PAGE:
Sheriff asserts court’s jurisdiction by finding independence campaigner guilty

Shetland’s self-styled independence campaigner, Stuart Hill, has lost his case aimed at challenging the UK’s jurisdiction over the isles.

Hill, 68, of Cunningsburgh, was found guilty of driving offences following a two-hour trial at Lerwick Sheriff Court today.

Hill, who in recent years established the so-called independent state of Forvik in Forewick Holm off Papa Stour, had denied driving two vans without tax, MOT or insurance on 15th June and 5th July. He had originally faced 12 charges, however the Crown only went ahead with six of those after hearing he had a valid driving licence.

He had used his case as a way of pushing across his argument the Crown could not rule over Shetland.

Hill repeatedly claimed unsuccessfully he had no case to answer.  

He said the Mercedes vans, on which he had placed “Forvik” number-plates, had been used as “consular” vehicles.

He got off to a bad start with Sheriff Graeme Napier by going through the now-familiar routine of being reluctant to identify himself by name.

The two then got caught in an argument over whether the 1988 Road Traffic Act was a “law under God”.

Hill said Article Four of the 1707 Act of Union allowed him “full freedom and intercourse of movement from any port of place”.

And he annoyed the sheriff further by citing an “obscure” case against Sunderland City Council.

Taking to the stand he produced an insurance certificate issued from “Forvik State Insurance”, and argued it should be regarded as being just as valid as any other insurance document.

He told the sheriff: “In just the same way that a normal insurance policy is a bet, if you like, between the person and the insurance company, so is this [document] backed by the value of the isle of Forvik.”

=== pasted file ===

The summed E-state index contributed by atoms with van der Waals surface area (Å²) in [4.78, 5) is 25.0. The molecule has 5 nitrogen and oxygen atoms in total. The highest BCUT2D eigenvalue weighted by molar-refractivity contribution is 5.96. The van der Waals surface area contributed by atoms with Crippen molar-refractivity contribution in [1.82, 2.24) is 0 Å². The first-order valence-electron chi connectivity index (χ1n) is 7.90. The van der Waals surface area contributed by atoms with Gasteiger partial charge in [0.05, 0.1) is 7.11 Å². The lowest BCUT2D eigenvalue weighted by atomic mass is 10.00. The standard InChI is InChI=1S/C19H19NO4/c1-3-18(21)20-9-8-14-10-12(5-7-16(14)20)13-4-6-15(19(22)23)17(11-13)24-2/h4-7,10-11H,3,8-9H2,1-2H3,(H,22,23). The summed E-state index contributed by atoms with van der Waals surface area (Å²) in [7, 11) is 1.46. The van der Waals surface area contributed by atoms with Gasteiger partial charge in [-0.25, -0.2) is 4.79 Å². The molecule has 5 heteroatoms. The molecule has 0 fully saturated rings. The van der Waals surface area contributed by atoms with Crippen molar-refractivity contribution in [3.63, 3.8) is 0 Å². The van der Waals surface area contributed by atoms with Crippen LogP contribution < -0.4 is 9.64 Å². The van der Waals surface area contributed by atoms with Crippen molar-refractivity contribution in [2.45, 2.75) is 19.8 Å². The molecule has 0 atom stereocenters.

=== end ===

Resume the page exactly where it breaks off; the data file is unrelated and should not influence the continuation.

He said he had been offered £8.2 million for the isle, but had refused to sell because he did not agree with the purpose for which it would be used.

Hill added: “I believe that to be sufficient backing.”

Questioned by procurator fiscal Duncan MacKenzie – who argued Hill had relied on “Google law” to state his case – Hill insisted he took “full responsibility” for his actions.

He told the court: “The whole purpose of my taking these actions is to challenge the jurisdiction of Scotland and the UK.”

However Mr MacKenzie described the documents submitted by Hill as “something you would find in the Ealing comedy Passport to Pimlico“.

“Mr Hill’s responses are an admission of guilt. He put these vehicles on the road without complying with the relevant acts or statutes.”

Finding him guilty, Sheriff Napier fined him £1,400 and imposed 12 penalty points on his licence, which means Hill will automatically be disqualified for six months under the totting up procedure.

But Hill, who was declared bankrupt after a civil action earlier this year, claimed he had nothing to spare from his £500 a month income. The sheriff decided to defer sentence until tomorrow for social workers to ascertain whether he would be suitable to carry out unpaid work.


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